Ball-and-socket joints like the shoulder allow for a wide range of motion. Unfortunately, they can also be more susceptible to injury. The good news is several treatment options are available, including surgery for particularly persistent cases.
At our office in Oklahoma City, Oklahoma, Dr. Jeremy Woodson and our highly skilled staff use proven innovative treatment methods and preventive protocols to help people of all ages and activity levels. Whether the issue is a rotator cuff injury or another orthopedic issue, we can help decrease pain, improve mobility, and enhance overall quality of life.
Three bones — the humerus (upper arm), scapula (shoulder blade), and clavicle (collarbone) create the shoulder. The rotator cuff, a collection of muscles and tendons, stabilizes the joint and keeps the "ball" of the arm in the "socket."
Injuries or tears typically happen in one of two ways. A sudden action like falling on an outstretched arm or awkwardly lifting something too heavy can result in an acute tear. Degenerative tears, on the other hand, happen over a long period and can be due to repetitive motions or as a side effect of aging.
Pain is one of the primary symptoms of a rotator cuff tear. If the injury is sudden, the pain can be intense and accompanied by weakness in the upper arm. A degenerative tear may begin with mild discomfort when performing specific motions and progress over time to occur even at rest. Weakness may occur with this type of injury as well. Sometimes a crackling sensation may be noticeable when making certain movements.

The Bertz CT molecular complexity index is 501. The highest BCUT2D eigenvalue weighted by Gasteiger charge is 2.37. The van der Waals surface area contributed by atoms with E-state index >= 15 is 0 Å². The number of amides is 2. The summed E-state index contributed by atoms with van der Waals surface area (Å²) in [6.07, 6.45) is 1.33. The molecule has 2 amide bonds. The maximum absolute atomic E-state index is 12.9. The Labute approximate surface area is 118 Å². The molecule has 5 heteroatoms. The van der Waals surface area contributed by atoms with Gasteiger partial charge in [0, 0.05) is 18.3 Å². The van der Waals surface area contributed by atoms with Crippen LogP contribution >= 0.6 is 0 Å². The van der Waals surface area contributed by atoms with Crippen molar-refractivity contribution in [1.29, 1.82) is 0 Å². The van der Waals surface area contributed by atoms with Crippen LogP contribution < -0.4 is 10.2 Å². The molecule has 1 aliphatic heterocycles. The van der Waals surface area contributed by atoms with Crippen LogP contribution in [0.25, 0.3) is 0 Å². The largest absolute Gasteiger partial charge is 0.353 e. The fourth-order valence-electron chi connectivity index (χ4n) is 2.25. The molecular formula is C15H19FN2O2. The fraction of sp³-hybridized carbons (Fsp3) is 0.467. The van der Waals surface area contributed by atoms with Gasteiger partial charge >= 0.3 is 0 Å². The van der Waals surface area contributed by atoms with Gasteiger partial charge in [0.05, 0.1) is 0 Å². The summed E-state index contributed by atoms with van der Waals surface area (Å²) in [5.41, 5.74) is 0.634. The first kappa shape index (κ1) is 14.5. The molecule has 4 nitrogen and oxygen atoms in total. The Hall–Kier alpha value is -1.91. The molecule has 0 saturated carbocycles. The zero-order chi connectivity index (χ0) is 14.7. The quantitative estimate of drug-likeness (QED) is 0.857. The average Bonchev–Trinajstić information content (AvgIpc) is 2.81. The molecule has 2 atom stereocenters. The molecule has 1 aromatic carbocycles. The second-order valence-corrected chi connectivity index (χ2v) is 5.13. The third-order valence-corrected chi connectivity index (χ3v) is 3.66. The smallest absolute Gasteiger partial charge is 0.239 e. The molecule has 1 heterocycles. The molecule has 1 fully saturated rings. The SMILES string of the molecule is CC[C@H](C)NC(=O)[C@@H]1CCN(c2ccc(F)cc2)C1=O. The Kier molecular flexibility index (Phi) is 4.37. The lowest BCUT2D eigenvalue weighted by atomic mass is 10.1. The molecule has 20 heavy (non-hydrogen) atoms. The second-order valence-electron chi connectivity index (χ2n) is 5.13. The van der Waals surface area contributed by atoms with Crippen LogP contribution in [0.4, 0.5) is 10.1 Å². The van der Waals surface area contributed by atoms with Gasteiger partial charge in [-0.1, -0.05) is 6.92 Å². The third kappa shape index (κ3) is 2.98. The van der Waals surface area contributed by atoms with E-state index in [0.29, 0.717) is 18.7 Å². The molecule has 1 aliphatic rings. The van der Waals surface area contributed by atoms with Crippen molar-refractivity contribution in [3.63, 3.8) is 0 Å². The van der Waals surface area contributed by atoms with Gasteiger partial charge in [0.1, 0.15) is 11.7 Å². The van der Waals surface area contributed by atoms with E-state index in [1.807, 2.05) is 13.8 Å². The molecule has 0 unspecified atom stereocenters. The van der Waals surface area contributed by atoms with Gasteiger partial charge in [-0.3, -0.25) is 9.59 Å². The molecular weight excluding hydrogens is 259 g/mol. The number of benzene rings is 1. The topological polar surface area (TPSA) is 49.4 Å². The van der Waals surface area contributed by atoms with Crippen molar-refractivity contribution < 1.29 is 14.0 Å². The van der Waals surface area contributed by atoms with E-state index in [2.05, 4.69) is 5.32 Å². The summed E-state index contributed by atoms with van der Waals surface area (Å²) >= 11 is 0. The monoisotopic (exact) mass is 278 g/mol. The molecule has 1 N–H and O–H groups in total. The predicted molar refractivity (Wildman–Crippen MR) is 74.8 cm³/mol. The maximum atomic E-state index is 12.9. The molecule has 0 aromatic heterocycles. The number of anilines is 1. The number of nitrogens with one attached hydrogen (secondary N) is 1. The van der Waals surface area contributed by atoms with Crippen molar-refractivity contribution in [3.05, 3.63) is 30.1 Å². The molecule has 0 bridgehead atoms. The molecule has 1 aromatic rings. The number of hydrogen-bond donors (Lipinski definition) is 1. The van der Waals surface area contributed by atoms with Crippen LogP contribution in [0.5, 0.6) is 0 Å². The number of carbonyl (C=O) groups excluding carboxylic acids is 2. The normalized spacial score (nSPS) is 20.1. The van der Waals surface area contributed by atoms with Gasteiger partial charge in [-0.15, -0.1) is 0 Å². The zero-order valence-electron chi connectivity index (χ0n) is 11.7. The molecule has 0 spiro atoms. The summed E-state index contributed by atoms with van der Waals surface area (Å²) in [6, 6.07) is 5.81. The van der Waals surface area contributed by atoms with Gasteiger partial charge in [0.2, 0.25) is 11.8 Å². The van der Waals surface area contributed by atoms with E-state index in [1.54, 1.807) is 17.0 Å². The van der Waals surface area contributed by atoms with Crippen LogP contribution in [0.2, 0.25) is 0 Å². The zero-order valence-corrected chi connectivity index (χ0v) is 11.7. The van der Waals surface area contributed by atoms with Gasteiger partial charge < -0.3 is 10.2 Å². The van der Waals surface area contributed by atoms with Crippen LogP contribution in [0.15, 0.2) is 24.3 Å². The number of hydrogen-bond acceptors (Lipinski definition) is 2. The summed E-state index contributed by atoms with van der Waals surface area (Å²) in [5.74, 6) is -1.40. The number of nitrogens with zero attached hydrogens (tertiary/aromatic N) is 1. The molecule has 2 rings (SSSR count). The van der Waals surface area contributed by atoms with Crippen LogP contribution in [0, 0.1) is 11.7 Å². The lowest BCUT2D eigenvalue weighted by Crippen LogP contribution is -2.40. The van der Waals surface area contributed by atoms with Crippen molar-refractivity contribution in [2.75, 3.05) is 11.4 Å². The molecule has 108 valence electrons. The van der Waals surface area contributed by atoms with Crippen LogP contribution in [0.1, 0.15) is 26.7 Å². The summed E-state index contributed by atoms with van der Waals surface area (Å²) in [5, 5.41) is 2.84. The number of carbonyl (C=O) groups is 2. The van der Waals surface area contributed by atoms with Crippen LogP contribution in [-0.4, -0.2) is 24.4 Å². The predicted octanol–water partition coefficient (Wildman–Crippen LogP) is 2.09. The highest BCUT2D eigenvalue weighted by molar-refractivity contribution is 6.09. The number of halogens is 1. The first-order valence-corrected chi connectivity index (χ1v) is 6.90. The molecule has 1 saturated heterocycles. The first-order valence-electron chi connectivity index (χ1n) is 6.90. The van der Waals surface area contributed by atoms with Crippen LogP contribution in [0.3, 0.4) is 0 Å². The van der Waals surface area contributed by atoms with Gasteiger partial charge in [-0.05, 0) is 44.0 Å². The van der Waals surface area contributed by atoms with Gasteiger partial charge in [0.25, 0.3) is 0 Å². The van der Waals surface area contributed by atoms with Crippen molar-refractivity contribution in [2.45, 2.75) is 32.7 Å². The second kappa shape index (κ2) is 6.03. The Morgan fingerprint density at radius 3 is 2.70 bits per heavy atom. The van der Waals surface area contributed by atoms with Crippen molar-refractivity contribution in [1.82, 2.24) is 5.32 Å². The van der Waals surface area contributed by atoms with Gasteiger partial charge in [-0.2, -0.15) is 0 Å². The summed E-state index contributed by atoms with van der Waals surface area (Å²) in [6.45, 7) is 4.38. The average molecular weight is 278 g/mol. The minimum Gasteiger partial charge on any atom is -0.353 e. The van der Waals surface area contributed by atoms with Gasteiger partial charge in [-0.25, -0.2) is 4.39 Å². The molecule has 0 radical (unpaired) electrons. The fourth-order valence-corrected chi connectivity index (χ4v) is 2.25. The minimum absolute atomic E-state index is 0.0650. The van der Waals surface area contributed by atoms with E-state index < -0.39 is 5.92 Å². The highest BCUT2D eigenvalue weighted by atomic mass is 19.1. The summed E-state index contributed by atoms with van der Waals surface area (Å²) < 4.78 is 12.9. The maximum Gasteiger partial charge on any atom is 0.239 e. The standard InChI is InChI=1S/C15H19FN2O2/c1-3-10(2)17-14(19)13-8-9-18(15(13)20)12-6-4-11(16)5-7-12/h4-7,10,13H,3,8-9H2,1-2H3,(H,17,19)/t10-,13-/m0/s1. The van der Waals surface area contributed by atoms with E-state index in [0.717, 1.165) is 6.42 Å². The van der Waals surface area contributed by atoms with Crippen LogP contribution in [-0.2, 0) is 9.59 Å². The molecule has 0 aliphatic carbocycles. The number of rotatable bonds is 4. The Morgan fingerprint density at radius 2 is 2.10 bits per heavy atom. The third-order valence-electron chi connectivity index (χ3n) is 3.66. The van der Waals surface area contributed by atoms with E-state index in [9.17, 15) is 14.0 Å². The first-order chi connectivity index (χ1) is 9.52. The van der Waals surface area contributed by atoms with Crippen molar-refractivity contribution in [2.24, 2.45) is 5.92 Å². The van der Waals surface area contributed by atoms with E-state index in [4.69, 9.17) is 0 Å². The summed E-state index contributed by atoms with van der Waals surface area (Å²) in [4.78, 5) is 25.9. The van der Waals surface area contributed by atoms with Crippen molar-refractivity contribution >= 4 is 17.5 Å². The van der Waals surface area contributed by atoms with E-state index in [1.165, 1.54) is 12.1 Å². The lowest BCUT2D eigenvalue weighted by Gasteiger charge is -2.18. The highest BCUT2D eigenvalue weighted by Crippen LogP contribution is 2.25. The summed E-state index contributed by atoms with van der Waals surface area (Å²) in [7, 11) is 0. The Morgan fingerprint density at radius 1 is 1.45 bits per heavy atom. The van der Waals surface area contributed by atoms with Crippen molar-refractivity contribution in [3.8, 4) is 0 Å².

A diagnosis of a rotator cuff injury is typically determined by a thorough physical exam, and in some cases, imaging tests. The severity of the tear helps determine the course of treatment.
When possible, non-surgical treatment choices are the first course of action. Depending on the situation, this may include rest, a shoulder sling, or medication. Other possibilities are physical therapy, joint injections using steroids or anesthetics, and therapies using platelet-rich plasma (PRP) or stem cells. In some cases, surgery is necessary.
If pain remains an ongoing issue, surgery may become needed. It should also be considered for people who use their arms in overhead work or are involved in sports. If the tear is large or was the result of a sudden recent injury, surgery may also be recommended.
There are several surgical options available ranging from traditional, arthroscopic, and robotic to a new technique that creates more space for the tendons then uses suture anchors to connect them to the shoulder bone.
If you've experienced a sudden injury or notice shoulder pain increasing over time, getting a proper diagnosis and treatment plan is important for maintaining good shoulder health. Call our office today at 405-233-3602 for an appointment to learn how we can help.